Another Word On Wheat and Tares

But he said, Nay; lest while ye gather up the tares, ye root up also the wheat with them. Let both grow together until the harvest. (Matthew 13:29-30 KJV)

Growth, Your Most Effective Service

I think one of the reasons why the depths of some of Jesus’ parables are often missed is because we follow so much the thread of the point of the story, that we miss the other wonderful ones in the skein.

On this note, and moving in the same line of thought as the devotional before this, I wish to point that He, in this parable, was noting how growth will forever be your most effective service. Notice, the farmer and his servants in this parable immediately saw something was amiss. They were observant. Reader, are you observant about yourself? The words you speak, the thoughts you think, your actions, do any escape your gaze? Can you, like the men in this parable, look at any point in your life, and instantly determine its origin or fruit, even before anything manifests on the outside? No one ever became great with an unobservant inner life.

Up to this point, the servants excelled. However, we find they were all for uprooting, what they thought was the best method. If the farmer hadn’t been knowledgeable about his work and stopped them, what disaster would have been wrought! Not only might a mistake have been made, but the process of uprooting and such would disturb the peaceful growth of the true wheat. Woe to thee, O land, when thy king is a child! I imagine the farmer as a young boy under his father’s tutelage, and how his father must have been explaining all about wheat and tare. Leave me this burdensome learning, and give me work, that I might be useful, might have been his youthful cry. And his father, smiling to himself, would have explained, Son, yet a little while, and this shall make thee more useful. He may have wondered the meaning behind his father’s smile; now he wondered no more, for he also had it.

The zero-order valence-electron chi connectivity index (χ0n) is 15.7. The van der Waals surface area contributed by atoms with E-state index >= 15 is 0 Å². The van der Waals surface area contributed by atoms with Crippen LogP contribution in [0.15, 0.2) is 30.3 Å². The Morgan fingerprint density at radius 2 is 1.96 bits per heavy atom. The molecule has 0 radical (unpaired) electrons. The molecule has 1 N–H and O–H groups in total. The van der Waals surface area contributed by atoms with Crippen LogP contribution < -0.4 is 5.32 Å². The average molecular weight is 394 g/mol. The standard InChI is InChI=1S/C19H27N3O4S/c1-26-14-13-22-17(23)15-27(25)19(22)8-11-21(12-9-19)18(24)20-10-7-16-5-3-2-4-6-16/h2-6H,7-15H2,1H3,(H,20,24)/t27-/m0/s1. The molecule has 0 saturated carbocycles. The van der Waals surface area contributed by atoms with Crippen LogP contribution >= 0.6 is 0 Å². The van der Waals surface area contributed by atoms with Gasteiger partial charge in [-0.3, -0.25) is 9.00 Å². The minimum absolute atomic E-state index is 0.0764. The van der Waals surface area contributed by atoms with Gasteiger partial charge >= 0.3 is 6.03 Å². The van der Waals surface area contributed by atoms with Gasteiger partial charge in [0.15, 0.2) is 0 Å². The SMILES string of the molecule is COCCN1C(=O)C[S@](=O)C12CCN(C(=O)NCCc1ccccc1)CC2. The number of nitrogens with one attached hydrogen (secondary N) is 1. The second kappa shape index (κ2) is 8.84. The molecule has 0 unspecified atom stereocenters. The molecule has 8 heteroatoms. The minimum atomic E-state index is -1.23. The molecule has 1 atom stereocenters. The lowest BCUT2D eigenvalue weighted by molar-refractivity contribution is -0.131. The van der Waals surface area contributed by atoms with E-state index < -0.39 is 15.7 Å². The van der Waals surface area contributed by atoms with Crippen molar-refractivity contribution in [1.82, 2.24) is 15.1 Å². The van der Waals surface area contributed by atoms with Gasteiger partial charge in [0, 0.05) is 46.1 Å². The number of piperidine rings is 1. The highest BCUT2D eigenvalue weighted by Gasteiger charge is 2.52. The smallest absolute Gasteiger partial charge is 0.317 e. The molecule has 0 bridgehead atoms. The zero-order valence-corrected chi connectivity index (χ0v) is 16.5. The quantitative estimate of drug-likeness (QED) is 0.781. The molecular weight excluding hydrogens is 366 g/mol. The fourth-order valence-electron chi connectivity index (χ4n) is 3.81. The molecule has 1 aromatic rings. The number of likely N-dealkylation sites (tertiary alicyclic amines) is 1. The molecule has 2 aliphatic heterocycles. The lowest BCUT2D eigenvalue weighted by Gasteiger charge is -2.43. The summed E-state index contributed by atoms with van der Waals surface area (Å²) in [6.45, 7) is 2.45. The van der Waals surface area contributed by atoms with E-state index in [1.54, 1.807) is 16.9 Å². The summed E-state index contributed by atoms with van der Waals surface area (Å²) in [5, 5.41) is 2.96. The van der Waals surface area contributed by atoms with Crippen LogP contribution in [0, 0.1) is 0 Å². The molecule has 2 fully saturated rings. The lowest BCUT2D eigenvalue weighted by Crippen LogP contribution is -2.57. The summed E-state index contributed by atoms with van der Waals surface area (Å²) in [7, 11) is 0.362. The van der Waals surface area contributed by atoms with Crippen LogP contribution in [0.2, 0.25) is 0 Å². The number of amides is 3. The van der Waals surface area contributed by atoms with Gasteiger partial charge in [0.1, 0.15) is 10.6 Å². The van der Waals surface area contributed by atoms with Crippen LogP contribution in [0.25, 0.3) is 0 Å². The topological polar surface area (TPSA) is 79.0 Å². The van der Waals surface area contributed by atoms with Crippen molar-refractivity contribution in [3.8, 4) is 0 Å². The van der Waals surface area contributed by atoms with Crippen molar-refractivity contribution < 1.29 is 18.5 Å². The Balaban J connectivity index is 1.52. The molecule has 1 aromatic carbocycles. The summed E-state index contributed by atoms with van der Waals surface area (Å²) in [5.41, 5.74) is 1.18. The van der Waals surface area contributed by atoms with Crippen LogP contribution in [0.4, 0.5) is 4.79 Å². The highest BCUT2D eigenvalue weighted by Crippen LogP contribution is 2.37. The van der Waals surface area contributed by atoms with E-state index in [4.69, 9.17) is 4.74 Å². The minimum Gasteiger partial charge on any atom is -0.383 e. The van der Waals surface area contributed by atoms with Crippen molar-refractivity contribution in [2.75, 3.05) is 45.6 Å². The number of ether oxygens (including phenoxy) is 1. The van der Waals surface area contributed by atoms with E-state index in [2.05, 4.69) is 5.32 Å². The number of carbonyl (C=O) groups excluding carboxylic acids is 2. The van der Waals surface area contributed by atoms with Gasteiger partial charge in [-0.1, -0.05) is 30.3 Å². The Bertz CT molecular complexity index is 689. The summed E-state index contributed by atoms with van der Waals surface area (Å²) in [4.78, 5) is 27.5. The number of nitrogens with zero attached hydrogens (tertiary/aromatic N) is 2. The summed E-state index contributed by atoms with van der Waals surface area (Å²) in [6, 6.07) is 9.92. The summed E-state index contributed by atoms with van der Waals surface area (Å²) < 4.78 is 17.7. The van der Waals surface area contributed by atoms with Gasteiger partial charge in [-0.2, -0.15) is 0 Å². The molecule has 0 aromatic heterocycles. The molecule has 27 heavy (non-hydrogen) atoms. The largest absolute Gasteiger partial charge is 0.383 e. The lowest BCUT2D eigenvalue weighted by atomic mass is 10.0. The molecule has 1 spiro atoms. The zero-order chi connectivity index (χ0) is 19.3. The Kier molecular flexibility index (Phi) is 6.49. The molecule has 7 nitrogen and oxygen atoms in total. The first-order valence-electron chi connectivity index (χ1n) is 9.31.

So many of us are apt and willing to serve, and this is good. But the trouble with many, youth mostly, is the unwillingness to accept that the best and primary service you can do for mankind is and will always be to grow. Many opportunities to do spectacular things may not be presented to our doorstep; but God, in His Fatherly way, will always present us many opportunities for growth. Please, dear reader, take the ones presented to you today. Become the best you can be, everywhere you can: in love, in joy, in faith, in self control, in self knowledge…everywhere possible, and you will undoubtedly find, like this youth become farmer, that you will, not might, one day be the sole reason some great disaster was avoided.

Some Tares Resemble Wheat

Oh, the untold damage that has been done due to some thoughts that seemed good but were actually destruction! As an example, imagine with me the case of a young man who got robbed. Upon hearing this, imagine that in this case, his friends and relatives rush to his aid, helping to pay most of his bills, and showering him with foodstuff and gifts in this his time of need. Seeing all this, the thought gets planted, “I have people I can lean on in time of need”. If that thought were presented to you, would you not call it true? Laudable? Wheat? You may be right in doing so, but fast forward some time, and we discover this young man has grown into a rather irresponsible fellow, refusing to get a job, instead begging and relying on his friends and relatives in times of need. That very thought is still at play in him: his version looked like wheat, but it was tare all along.